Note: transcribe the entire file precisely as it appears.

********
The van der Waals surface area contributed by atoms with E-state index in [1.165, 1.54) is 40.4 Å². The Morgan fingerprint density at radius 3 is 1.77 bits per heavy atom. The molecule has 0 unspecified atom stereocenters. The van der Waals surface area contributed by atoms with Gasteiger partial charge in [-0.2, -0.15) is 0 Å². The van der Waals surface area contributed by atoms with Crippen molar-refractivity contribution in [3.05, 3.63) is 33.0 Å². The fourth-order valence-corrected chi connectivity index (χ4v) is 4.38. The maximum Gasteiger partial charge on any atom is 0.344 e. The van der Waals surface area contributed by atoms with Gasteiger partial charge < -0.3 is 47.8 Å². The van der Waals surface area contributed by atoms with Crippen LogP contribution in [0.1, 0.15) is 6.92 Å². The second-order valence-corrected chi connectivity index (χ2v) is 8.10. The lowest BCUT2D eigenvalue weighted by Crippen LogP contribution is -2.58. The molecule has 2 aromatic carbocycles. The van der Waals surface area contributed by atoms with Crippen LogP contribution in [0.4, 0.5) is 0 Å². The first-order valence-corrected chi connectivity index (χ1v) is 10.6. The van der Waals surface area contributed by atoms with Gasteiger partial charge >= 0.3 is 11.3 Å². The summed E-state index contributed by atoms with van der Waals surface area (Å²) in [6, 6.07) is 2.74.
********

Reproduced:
The van der Waals surface area contributed by atoms with E-state index in [1.165, 1.54) is 40.4 Å². The Morgan fingerprint density at radius 3 is 1.77 bits per heavy atom. The molecule has 0 unspecified atom stereocenters. The van der Waals surface area contributed by atoms with Gasteiger partial charge in [-0.2, -0.15) is 0 Å². The van der Waals surface area contributed by atoms with Crippen molar-refractivity contribution in [3.05, 3.63) is 33.0 Å². The fourth-order valence-corrected chi connectivity index (χ4v) is 4.38. The maximum Gasteiger partial charge on any atom is 0.344 e. The van der Waals surface area contributed by atoms with Gasteiger partial charge < -0.3 is 47.8 Å². The van der Waals surface area contributed by atoms with Crippen LogP contribution in [0.1, 0.15) is 6.92 Å². The second-order valence-corrected chi connectivity index (χ2v) is 8.10. The lowest BCUT2D eigenvalue weighted by Crippen LogP contribution is -2.58. The molecule has 2 aromatic carbocycles. The van der Waals surface area contributed by atoms with Crippen LogP contribution in [0.4, 0.5) is 0 Å². The first-order valence-corrected chi connectivity index (χ1v) is 10.6. The van der Waals surface area contributed by atoms with Gasteiger partial charge >= 0.3 is 11.3 Å². The summed E-state index contributed by atoms with van der Waals surface area (Å²) in [6, 6.07) is 2.74.